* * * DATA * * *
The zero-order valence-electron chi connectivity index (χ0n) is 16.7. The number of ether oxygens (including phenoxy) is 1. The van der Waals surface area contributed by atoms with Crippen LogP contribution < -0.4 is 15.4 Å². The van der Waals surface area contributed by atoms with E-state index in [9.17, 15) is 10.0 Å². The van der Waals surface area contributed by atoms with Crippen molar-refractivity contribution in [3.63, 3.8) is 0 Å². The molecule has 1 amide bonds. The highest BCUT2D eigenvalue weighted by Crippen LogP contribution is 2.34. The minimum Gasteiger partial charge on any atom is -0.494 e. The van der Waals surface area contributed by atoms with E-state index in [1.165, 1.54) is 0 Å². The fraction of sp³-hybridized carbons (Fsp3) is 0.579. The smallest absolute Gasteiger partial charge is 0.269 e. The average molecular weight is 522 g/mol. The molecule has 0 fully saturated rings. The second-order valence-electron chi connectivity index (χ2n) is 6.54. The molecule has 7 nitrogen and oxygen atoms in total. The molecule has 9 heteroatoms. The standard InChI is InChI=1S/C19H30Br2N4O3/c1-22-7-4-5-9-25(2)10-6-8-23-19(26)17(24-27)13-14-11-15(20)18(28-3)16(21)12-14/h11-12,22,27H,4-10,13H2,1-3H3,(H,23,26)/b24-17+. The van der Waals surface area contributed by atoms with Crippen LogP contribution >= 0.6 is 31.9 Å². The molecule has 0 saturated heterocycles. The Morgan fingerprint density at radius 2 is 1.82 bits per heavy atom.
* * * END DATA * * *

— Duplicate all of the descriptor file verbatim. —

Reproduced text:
The zero-order valence-electron chi connectivity index (χ0n) is 16.7. The number of ether oxygens (including phenoxy) is 1. The van der Waals surface area contributed by atoms with Crippen LogP contribution < -0.4 is 15.4 Å². The van der Waals surface area contributed by atoms with E-state index in [9.17, 15) is 10.0 Å². The van der Waals surface area contributed by atoms with Crippen molar-refractivity contribution in [3.63, 3.8) is 0 Å². The molecule has 1 amide bonds. The highest BCUT2D eigenvalue weighted by Crippen LogP contribution is 2.34. The minimum Gasteiger partial charge on any atom is -0.494 e. The van der Waals surface area contributed by atoms with E-state index in [1.165, 1.54) is 0 Å². The fraction of sp³-hybridized carbons (Fsp3) is 0.579. The smallest absolute Gasteiger partial charge is 0.269 e. The average molecular weight is 522 g/mol. The molecule has 0 fully saturated rings. The second-order valence-electron chi connectivity index (χ2n) is 6.54. The molecule has 7 nitrogen and oxygen atoms in total. The molecule has 9 heteroatoms. The standard InChI is InChI=1S/C19H30Br2N4O3/c1-22-7-4-5-9-25(2)10-6-8-23-19(26)17(24-27)13-14-11-15(20)18(28-3)16(21)12-14/h11-12,22,27H,4-10,13H2,1-3H3,(H,23,26)/b24-17+. The van der Waals surface area contributed by atoms with Crippen LogP contribution >= 0.6 is 31.9 Å². The molecule has 0 saturated heterocycles. The Morgan fingerprint density at radius 2 is 1.82 bits per heavy atom.